Titular Archbishop of Palmyra and Apostolic delegate to the Philippines
Born in Alexandria, Egypt, Ambrose Agius came from a well-known and highly-esteemed Maltese family, the son of Tancredi Agius and Saverina née Sammut. At the age of 12, he was sent to the Benedictine college of St Augustine at Ramsgate abbey where in 1870 he won the Hales Silver Medal, the main scholastic prize. The following year he left St Augustine’s, spending a year ‘out in the world’ in business, but in 1872 he returned to Ramsgate abbey of the Benedictine Cassinese Congregation of Primitive Observance, moving subsequently to the abbey of the Benedictine Congregation of Subiaco. He took the habit of St Benedict on 12 October, accepting the name of Ambrose. He made his religious profession on 13 December 1873. He was ordained priest on 16 October 1881 in Rome where he completed his divinity studies.
Agius was still a deacon when, in 1881, he was sent to Malta together with the pro-visitor of his congregation to establish a monastery at the priory of Santa Maria at Nigret in Żurrieq. After his ordination, he returned to Malta to join the local Benedictine community. When the monks left Malta, Agius accompanied them to Italy but after a short time he rejoined his community at Ramsgate abbey. In Ramsgate he performed several important duties, such as the post of bursar, considered a preliminary to the more challenging and arduous post as secretary to the procurator of the congregation in Rome where Agius was called in 1893.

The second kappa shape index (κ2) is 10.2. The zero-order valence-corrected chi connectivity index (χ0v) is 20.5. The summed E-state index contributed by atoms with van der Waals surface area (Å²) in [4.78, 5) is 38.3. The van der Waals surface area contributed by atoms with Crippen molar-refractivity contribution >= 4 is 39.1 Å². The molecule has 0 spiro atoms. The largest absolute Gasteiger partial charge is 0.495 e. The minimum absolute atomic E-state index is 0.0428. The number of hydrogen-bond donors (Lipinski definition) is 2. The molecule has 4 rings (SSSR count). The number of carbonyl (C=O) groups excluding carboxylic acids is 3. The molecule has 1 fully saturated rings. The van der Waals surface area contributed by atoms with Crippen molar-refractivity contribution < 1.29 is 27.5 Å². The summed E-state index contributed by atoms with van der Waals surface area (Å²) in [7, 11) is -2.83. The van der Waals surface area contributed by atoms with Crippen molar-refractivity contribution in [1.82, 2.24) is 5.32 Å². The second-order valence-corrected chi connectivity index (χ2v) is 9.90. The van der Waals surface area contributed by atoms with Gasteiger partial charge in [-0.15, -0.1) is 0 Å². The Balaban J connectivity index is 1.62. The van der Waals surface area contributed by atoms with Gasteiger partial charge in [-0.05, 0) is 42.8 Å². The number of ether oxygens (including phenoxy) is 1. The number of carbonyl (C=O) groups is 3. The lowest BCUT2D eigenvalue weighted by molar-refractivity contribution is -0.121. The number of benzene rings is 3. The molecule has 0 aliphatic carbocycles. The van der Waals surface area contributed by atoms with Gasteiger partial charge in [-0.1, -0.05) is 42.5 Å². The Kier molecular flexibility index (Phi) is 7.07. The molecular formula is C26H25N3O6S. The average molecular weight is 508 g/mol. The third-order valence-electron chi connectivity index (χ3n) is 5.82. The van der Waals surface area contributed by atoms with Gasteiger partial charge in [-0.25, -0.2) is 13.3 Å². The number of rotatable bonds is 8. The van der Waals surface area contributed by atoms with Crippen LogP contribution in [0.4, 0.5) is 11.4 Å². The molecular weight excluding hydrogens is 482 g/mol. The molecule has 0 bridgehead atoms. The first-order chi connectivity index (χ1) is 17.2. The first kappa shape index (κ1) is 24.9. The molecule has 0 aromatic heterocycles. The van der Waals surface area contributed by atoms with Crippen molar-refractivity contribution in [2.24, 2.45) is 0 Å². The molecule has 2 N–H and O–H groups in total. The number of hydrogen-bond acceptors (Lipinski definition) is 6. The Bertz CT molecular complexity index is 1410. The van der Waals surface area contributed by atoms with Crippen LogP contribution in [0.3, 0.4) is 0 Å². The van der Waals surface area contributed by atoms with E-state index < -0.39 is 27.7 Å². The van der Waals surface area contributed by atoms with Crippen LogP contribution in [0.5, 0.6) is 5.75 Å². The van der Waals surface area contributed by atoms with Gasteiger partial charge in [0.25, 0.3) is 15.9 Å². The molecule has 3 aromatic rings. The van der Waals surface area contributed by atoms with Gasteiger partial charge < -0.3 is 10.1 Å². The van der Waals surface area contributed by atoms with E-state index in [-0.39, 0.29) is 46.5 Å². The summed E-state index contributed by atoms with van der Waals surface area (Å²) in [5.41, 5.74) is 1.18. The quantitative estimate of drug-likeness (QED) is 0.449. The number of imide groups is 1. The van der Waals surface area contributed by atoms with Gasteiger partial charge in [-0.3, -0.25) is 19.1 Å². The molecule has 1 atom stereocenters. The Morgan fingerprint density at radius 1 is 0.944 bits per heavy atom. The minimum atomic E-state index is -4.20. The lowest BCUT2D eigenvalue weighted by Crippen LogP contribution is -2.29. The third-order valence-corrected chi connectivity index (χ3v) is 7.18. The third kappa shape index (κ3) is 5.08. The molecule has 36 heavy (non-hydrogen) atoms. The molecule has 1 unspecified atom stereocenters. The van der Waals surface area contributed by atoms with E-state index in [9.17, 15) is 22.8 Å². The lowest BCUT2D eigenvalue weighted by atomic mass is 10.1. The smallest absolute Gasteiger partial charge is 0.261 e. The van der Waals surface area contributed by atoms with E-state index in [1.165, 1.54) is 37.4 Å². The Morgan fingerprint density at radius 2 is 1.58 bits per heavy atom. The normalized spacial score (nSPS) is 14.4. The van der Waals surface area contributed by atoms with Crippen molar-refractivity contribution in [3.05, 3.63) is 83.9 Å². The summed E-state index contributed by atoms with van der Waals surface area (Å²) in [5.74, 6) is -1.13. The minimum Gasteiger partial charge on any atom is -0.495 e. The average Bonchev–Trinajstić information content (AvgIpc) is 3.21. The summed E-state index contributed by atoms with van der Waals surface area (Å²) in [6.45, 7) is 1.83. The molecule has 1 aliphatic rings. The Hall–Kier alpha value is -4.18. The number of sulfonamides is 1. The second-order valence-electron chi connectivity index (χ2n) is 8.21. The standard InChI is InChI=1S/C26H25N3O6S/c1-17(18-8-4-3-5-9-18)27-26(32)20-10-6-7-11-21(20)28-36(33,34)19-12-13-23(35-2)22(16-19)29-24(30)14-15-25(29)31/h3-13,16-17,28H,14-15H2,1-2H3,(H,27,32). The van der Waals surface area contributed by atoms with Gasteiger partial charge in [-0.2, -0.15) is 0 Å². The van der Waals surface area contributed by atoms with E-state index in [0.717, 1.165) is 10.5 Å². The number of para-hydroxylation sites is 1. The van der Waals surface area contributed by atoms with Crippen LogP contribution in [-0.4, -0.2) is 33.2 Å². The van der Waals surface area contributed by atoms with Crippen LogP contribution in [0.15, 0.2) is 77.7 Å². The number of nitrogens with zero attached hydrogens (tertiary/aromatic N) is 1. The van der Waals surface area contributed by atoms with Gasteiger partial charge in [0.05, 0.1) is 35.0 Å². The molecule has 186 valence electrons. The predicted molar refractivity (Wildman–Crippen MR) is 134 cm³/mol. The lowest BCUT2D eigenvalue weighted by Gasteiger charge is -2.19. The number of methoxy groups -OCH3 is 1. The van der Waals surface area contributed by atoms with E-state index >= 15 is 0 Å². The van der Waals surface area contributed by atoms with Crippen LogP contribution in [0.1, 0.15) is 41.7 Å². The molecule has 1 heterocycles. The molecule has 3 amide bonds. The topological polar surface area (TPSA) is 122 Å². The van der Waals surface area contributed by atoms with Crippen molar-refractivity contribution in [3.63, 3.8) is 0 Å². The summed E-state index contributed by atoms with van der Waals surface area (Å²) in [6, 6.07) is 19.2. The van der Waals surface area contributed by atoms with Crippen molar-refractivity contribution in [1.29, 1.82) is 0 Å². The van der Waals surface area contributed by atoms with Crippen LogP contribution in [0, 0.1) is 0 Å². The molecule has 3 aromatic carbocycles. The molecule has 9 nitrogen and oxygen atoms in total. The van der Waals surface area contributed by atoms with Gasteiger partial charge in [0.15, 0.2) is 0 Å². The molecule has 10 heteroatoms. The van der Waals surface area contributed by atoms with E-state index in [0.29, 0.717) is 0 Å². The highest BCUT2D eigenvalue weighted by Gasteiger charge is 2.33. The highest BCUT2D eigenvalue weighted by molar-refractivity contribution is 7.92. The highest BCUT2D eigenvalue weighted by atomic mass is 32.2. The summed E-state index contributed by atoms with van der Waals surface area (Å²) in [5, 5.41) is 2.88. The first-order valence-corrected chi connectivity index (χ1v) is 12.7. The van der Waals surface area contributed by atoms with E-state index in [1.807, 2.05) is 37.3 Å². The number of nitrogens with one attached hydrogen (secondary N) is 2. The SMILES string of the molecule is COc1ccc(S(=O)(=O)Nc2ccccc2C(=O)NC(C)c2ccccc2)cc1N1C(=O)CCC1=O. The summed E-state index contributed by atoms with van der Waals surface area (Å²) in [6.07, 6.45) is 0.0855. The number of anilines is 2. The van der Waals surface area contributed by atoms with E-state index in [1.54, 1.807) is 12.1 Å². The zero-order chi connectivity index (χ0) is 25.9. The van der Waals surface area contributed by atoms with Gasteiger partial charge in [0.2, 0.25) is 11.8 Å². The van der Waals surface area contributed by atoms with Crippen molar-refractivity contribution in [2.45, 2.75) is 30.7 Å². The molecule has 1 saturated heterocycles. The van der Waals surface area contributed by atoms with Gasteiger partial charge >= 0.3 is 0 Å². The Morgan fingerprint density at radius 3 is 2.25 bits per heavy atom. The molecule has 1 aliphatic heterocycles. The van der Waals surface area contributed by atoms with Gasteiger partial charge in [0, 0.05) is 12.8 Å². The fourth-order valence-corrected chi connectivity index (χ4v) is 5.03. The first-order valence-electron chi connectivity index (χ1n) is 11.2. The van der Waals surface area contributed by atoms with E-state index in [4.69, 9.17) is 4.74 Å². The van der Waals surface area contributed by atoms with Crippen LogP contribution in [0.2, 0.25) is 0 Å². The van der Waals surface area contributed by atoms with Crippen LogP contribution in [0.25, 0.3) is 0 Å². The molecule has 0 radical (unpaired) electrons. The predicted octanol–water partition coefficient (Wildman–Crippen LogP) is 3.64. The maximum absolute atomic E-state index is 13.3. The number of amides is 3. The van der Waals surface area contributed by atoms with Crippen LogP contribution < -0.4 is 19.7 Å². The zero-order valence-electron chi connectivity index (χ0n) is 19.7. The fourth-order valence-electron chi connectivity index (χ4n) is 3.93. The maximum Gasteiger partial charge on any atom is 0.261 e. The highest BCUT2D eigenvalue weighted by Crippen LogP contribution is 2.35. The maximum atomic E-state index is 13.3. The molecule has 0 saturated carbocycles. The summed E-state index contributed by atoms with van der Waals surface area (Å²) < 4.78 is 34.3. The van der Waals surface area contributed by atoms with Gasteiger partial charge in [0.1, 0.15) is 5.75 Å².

For the next eleven years, he discharged exceptional and often very delicate duties, becoming widely known also as a result of the service rendered to the poor in his parish. It is said that Pope Pius X was very disappointed when, in the spring of 1904, the Subiacan congregation did not elect Agius as abbot procurator. In August, the Pope nominated Agius as apostolic delegate to the Philippines. He was consecrated titular archbishop of Palmyra by the cardinal secretary of state Raphael Merry del Val on 18 September 1904 in the church of Sant’Ambrogio in Rome. He left London for New York en route to the Philippines in 1904. Except for a brief visit in 1909 to Europe to report to the Holy See on the state of his archdiocese following the important publication of the Acta Concilii Provincialis Maniliani I, Agius remained in the Philippines. He died after a two-day illness of an acute form of perotinitis.
This biography is part of the collection created by Michael Schiavone over a 30-year period. Read more about Schiavone and his initiative here.